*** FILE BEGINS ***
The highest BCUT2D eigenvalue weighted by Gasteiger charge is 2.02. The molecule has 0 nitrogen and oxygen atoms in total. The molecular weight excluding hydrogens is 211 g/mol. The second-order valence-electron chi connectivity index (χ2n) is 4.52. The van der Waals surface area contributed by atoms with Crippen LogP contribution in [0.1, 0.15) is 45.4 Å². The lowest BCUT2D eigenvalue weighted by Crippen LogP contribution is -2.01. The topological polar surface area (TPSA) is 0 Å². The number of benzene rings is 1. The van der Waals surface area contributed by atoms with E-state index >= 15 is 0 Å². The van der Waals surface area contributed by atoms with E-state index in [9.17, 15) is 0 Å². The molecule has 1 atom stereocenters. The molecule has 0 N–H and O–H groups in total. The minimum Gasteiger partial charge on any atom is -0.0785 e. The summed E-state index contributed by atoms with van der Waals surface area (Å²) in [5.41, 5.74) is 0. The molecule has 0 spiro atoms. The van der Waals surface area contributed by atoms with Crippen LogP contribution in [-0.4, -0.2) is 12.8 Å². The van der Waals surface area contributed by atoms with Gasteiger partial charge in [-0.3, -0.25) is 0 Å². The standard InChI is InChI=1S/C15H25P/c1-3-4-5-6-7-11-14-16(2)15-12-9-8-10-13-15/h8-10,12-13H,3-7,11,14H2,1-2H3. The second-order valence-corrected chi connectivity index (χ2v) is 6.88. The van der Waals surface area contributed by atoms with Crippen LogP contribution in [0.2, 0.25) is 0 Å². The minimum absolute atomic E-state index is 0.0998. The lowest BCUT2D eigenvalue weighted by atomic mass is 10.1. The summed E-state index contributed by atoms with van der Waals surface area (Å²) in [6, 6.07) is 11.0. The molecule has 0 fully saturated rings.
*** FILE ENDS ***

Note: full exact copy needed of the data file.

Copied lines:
The highest BCUT2D eigenvalue weighted by Gasteiger charge is 2.02. The molecule has 0 nitrogen and oxygen atoms in total. The molecular weight excluding hydrogens is 211 g/mol. The second-order valence-electron chi connectivity index (χ2n) is 4.52. The van der Waals surface area contributed by atoms with Crippen LogP contribution in [0.1, 0.15) is 45.4 Å². The lowest BCUT2D eigenvalue weighted by Crippen LogP contribution is -2.01. The topological polar surface area (TPSA) is 0 Å². The number of benzene rings is 1. The van der Waals surface area contributed by atoms with E-state index >= 15 is 0 Å². The van der Waals surface area contributed by atoms with E-state index in [9.17, 15) is 0 Å². The molecule has 1 atom stereocenters. The molecule has 0 N–H and O–H groups in total. The minimum Gasteiger partial charge on any atom is -0.0785 e. The summed E-state index contributed by atoms with van der Waals surface area (Å²) in [5.41, 5.74) is 0. The molecule has 0 spiro atoms. The van der Waals surface area contributed by atoms with Crippen LogP contribution in [-0.4, -0.2) is 12.8 Å². The van der Waals surface area contributed by atoms with Gasteiger partial charge in [-0.3, -0.25) is 0 Å². The standard InChI is InChI=1S/C15H25P/c1-3-4-5-6-7-11-14-16(2)15-12-9-8-10-13-15/h8-10,12-13H,3-7,11,14H2,1-2H3. The second-order valence-corrected chi connectivity index (χ2v) is 6.88. The van der Waals surface area contributed by atoms with Crippen LogP contribution in [0.2, 0.25) is 0 Å². The minimum absolute atomic E-state index is 0.0998. The lowest BCUT2D eigenvalue weighted by atomic mass is 10.1. The summed E-state index contributed by atoms with van der Waals surface area (Å²) in [6, 6.07) is 11.0. The molecule has 0 fully saturated rings.